• 1965 (not sure) – Buchla – model 100 modular – 1st “modern” modular synth
  • 1965-67 – Moog – Moog modular synthesizer I, II & III – 1st commercial modular synth. final official version – 1st delivery!
  • 1969 – EMS – Synthi VCS-3 – first non-modular mini-synth
  • 1970 – MoogMinimoog – 1st Mono Synth with keys (non-modular)
  • 1971 – Tonus/ARP – Soloist – 1st preset mono synth
  • 1971 – John Chowning – developed FM synthesis using the MUSIC-IV language (source), a direct descendent of Mathew’s MUSIC program. FM synthesis was later licensed by Yamaha, and used in popular synths such as the DX7.
  • 1971 – Buchla – 500 – micro-controlled polyphonic analogue in 1971, it was also programmable as you could save patches to floppy.
  • 1972 – Triadex Muse – first of many horrible sounding digital synth/seq workstation thingies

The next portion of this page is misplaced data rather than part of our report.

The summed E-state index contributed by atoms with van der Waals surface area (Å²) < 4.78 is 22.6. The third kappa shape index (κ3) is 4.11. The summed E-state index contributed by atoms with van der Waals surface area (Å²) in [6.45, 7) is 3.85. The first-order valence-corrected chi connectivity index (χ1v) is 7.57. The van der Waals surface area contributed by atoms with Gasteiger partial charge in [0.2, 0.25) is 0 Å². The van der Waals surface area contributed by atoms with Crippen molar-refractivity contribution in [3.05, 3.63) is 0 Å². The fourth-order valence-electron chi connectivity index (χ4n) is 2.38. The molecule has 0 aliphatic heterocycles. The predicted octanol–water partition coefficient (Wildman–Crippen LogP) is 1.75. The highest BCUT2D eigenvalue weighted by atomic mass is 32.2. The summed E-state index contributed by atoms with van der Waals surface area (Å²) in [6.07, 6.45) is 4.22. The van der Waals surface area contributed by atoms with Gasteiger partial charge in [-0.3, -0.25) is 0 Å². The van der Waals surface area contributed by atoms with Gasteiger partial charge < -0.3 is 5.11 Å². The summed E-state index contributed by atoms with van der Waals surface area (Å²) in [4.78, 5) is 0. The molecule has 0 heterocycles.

• 1973 – Coupland Digital Music Synthesizer – First Digital (Triadex beat it?) Update via Peter Grenader: “No time to read through all these posts to see if it’s come up yet, but the Coupland was vaporwear…it never existed. I met Mark Vail, who’s now a friend, by writing him a letter informing him that his story about the Coupland in his Vintage Synthesizers book (GREAT book) which mentioned it’s only recorded showing was at the AES show in LA in 1978 was a farce. I was there – at their booth and their suite in the Hilton where the instrument was said to be. I was there on the first day, I was there on the last day. The only thing they had was a small model – about six inches across, sitting on a table. The booth was amazing – this radial orb multiple people could sit in, with a cover that came over each person which played what I remembered was a very impressive demo which swirled around four speakers inside the box. I, and everyone else, were blown away. They kept saying…’it will be here tomorrow, it’ll be here tomorrow’…so I showed up the last day just to see it, figuring by the then it would have arrived…it didn’t. I did see the frst Synclavier at that show however. Their suite was across the hall from the Coupland folk. That completely kicked the crap out of everything else shown that year.”